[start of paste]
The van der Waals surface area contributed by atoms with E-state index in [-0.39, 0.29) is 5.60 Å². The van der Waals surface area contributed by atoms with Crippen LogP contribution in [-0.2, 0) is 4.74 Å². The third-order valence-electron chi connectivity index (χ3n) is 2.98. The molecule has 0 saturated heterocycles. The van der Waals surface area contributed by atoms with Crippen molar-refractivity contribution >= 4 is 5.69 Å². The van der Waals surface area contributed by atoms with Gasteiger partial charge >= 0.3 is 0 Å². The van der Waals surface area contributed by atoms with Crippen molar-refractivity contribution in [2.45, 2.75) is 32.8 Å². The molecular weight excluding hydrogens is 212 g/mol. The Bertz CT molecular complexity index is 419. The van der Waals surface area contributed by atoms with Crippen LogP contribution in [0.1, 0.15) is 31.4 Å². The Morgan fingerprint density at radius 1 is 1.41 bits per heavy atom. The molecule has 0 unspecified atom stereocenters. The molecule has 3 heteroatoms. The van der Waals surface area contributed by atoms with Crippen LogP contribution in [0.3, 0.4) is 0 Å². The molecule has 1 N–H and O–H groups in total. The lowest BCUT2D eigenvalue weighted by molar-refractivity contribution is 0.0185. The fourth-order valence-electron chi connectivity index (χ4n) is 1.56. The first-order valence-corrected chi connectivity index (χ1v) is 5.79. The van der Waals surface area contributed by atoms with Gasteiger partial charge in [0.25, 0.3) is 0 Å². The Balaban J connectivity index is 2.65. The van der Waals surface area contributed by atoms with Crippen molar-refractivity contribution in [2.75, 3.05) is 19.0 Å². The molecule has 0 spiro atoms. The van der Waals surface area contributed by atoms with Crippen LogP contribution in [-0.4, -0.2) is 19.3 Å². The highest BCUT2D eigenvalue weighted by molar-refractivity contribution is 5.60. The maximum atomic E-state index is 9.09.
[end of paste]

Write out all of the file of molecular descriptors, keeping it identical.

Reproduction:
The van der Waals surface area contributed by atoms with E-state index in [-0.39, 0.29) is 5.60 Å². The van der Waals surface area contributed by atoms with Crippen LogP contribution in [-0.2, 0) is 4.74 Å². The third-order valence-electron chi connectivity index (χ3n) is 2.98. The molecule has 0 saturated heterocycles. The van der Waals surface area contributed by atoms with Crippen molar-refractivity contribution >= 4 is 5.69 Å². The van der Waals surface area contributed by atoms with Gasteiger partial charge >= 0.3 is 0 Å². The van der Waals surface area contributed by atoms with Crippen molar-refractivity contribution in [2.45, 2.75) is 32.8 Å². The molecular weight excluding hydrogens is 212 g/mol. The Bertz CT molecular complexity index is 419. The van der Waals surface area contributed by atoms with Crippen LogP contribution in [0.1, 0.15) is 31.4 Å². The Morgan fingerprint density at radius 1 is 1.41 bits per heavy atom. The molecule has 0 unspecified atom stereocenters. The molecule has 3 heteroatoms. The van der Waals surface area contributed by atoms with Crippen LogP contribution in [0.3, 0.4) is 0 Å². The molecule has 1 N–H and O–H groups in total. The lowest BCUT2D eigenvalue weighted by molar-refractivity contribution is 0.0185. The fourth-order valence-electron chi connectivity index (χ4n) is 1.56. The first-order valence-corrected chi connectivity index (χ1v) is 5.79. The van der Waals surface area contributed by atoms with Gasteiger partial charge in [0.25, 0.3) is 0 Å². The Balaban J connectivity index is 2.65. The van der Waals surface area contributed by atoms with Crippen molar-refractivity contribution in [2.75, 3.05) is 19.0 Å². The molecule has 0 spiro atoms. The van der Waals surface area contributed by atoms with Crippen LogP contribution in [-0.4, -0.2) is 19.3 Å². The highest BCUT2D eigenvalue weighted by molar-refractivity contribution is 5.60. The maximum atomic E-state index is 9.09.